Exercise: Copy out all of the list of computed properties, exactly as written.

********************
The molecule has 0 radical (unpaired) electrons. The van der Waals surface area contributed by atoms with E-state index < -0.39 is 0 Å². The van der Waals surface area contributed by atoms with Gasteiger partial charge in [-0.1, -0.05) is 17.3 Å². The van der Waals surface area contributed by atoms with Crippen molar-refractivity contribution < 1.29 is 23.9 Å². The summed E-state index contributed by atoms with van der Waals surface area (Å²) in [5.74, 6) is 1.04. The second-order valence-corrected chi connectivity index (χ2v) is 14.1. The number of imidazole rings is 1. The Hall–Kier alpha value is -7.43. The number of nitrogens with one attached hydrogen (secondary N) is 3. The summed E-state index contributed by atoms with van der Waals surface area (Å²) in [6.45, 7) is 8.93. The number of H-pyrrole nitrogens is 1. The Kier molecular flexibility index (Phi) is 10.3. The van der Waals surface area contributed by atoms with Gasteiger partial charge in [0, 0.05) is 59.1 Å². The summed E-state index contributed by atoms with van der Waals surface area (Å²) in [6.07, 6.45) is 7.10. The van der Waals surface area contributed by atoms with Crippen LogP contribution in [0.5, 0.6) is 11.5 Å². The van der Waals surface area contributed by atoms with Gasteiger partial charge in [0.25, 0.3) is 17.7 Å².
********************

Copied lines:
The molecule has 0 radical (unpaired) electrons. The van der Waals surface area contributed by atoms with E-state index < -0.39 is 0 Å². The van der Waals surface area contributed by atoms with Gasteiger partial charge in [-0.1, -0.05) is 17.3 Å². The van der Waals surface area contributed by atoms with Crippen molar-refractivity contribution < 1.29 is 23.9 Å². The summed E-state index contributed by atoms with van der Waals surface area (Å²) in [5.74, 6) is 1.04. The second-order valence-corrected chi connectivity index (χ2v) is 14.1. The number of imidazole rings is 1. The Hall–Kier alpha value is -7.43. The number of nitrogens with one attached hydrogen (secondary N) is 3. The summed E-state index contributed by atoms with van der Waals surface area (Å²) in [6.45, 7) is 8.93. The number of H-pyrrole nitrogens is 1. The Kier molecular flexibility index (Phi) is 10.3. The van der Waals surface area contributed by atoms with Gasteiger partial charge in [0, 0.05) is 59.1 Å². The summed E-state index contributed by atoms with van der Waals surface area (Å²) in [6.07, 6.45) is 7.10. The van der Waals surface area contributed by atoms with Crippen LogP contribution in [0.5, 0.6) is 11.5 Å². The van der Waals surface area contributed by atoms with Gasteiger partial charge in [0.25, 0.3) is 17.7 Å².